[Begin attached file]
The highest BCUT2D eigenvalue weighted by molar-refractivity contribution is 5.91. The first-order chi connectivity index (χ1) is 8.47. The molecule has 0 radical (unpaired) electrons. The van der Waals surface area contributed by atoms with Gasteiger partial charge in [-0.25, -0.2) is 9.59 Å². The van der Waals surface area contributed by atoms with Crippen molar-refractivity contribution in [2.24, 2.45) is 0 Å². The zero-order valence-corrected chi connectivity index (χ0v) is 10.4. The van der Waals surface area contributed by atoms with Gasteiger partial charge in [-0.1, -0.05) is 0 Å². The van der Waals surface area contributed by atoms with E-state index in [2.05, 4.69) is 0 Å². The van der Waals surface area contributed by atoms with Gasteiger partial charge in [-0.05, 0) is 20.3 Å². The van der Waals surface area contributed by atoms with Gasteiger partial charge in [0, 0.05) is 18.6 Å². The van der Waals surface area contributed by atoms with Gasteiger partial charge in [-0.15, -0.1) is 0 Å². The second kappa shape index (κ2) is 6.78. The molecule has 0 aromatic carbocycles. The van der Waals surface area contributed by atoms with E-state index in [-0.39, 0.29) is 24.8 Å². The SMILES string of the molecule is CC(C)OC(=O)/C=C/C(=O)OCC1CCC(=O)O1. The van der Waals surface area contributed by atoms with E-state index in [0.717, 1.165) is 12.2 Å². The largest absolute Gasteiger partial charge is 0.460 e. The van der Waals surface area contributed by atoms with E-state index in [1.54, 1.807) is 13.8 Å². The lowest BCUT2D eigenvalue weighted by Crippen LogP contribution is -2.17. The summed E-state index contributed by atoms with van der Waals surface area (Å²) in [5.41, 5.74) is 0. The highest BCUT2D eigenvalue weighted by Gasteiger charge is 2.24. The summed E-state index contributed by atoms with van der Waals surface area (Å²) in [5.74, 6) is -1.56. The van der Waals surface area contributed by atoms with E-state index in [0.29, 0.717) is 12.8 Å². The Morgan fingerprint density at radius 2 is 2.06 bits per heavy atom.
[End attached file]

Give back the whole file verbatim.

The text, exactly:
The highest BCUT2D eigenvalue weighted by molar-refractivity contribution is 5.91. The first-order chi connectivity index (χ1) is 8.47. The molecule has 0 radical (unpaired) electrons. The van der Waals surface area contributed by atoms with Gasteiger partial charge in [-0.25, -0.2) is 9.59 Å². The van der Waals surface area contributed by atoms with Crippen molar-refractivity contribution in [2.24, 2.45) is 0 Å². The zero-order valence-corrected chi connectivity index (χ0v) is 10.4. The van der Waals surface area contributed by atoms with Gasteiger partial charge in [-0.1, -0.05) is 0 Å². The van der Waals surface area contributed by atoms with E-state index in [2.05, 4.69) is 0 Å². The van der Waals surface area contributed by atoms with Gasteiger partial charge in [-0.05, 0) is 20.3 Å². The van der Waals surface area contributed by atoms with Gasteiger partial charge in [0, 0.05) is 18.6 Å². The van der Waals surface area contributed by atoms with Gasteiger partial charge in [-0.15, -0.1) is 0 Å². The second kappa shape index (κ2) is 6.78. The molecule has 0 aromatic carbocycles. The van der Waals surface area contributed by atoms with E-state index in [-0.39, 0.29) is 24.8 Å². The SMILES string of the molecule is CC(C)OC(=O)/C=C/C(=O)OCC1CCC(=O)O1. The van der Waals surface area contributed by atoms with E-state index in [0.717, 1.165) is 12.2 Å². The largest absolute Gasteiger partial charge is 0.460 e. The van der Waals surface area contributed by atoms with E-state index in [1.54, 1.807) is 13.8 Å². The lowest BCUT2D eigenvalue weighted by Crippen LogP contribution is -2.17. The summed E-state index contributed by atoms with van der Waals surface area (Å²) in [5.41, 5.74) is 0. The highest BCUT2D eigenvalue weighted by Gasteiger charge is 2.24. The summed E-state index contributed by atoms with van der Waals surface area (Å²) in [5.74, 6) is -1.56. The van der Waals surface area contributed by atoms with E-state index in [0.29, 0.717) is 12.8 Å². The Morgan fingerprint density at radius 2 is 2.06 bits per heavy atom.